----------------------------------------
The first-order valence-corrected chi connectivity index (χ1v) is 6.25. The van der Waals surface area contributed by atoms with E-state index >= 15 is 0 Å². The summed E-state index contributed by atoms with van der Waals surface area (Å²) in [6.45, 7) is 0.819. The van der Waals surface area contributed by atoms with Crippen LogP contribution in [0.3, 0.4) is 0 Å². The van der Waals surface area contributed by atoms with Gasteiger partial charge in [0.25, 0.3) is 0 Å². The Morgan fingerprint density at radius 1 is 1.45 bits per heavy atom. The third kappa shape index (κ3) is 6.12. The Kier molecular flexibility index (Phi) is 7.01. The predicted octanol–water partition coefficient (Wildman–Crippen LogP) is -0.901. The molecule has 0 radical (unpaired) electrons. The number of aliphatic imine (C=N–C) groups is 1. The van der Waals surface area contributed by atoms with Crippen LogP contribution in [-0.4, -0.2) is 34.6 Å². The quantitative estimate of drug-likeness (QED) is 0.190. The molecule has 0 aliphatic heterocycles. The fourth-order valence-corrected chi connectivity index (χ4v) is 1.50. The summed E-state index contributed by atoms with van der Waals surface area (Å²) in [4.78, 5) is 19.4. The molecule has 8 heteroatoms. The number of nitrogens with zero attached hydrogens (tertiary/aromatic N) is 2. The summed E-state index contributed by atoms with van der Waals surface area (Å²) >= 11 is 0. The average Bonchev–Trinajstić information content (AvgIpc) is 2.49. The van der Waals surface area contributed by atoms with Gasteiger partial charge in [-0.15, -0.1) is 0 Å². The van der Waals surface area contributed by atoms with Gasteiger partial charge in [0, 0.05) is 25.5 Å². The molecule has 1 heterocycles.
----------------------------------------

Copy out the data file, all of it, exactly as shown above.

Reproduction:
The first-order valence-corrected chi connectivity index (χ1v) is 6.25. The van der Waals surface area contributed by atoms with E-state index >= 15 is 0 Å². The summed E-state index contributed by atoms with van der Waals surface area (Å²) in [6.45, 7) is 0.819. The van der Waals surface area contributed by atoms with Crippen LogP contribution in [0.3, 0.4) is 0 Å². The van der Waals surface area contributed by atoms with Gasteiger partial charge in [0.25, 0.3) is 0 Å². The Morgan fingerprint density at radius 1 is 1.45 bits per heavy atom. The third kappa shape index (κ3) is 6.12. The Kier molecular flexibility index (Phi) is 7.01. The predicted octanol–water partition coefficient (Wildman–Crippen LogP) is -0.901. The molecule has 0 radical (unpaired) electrons. The number of aliphatic imine (C=N–C) groups is 1. The van der Waals surface area contributed by atoms with Crippen LogP contribution in [-0.4, -0.2) is 34.6 Å². The quantitative estimate of drug-likeness (QED) is 0.190. The molecule has 0 aliphatic heterocycles. The fourth-order valence-corrected chi connectivity index (χ4v) is 1.50. The summed E-state index contributed by atoms with van der Waals surface area (Å²) in [4.78, 5) is 19.4. The molecule has 8 heteroatoms. The number of nitrogens with zero attached hydrogens (tertiary/aromatic N) is 2. The summed E-state index contributed by atoms with van der Waals surface area (Å²) >= 11 is 0. The average Bonchev–Trinajstić information content (AvgIpc) is 2.49. The van der Waals surface area contributed by atoms with Gasteiger partial charge in [-0.15, -0.1) is 0 Å². The van der Waals surface area contributed by atoms with Gasteiger partial charge in [0, 0.05) is 25.5 Å². The molecule has 1 heterocycles.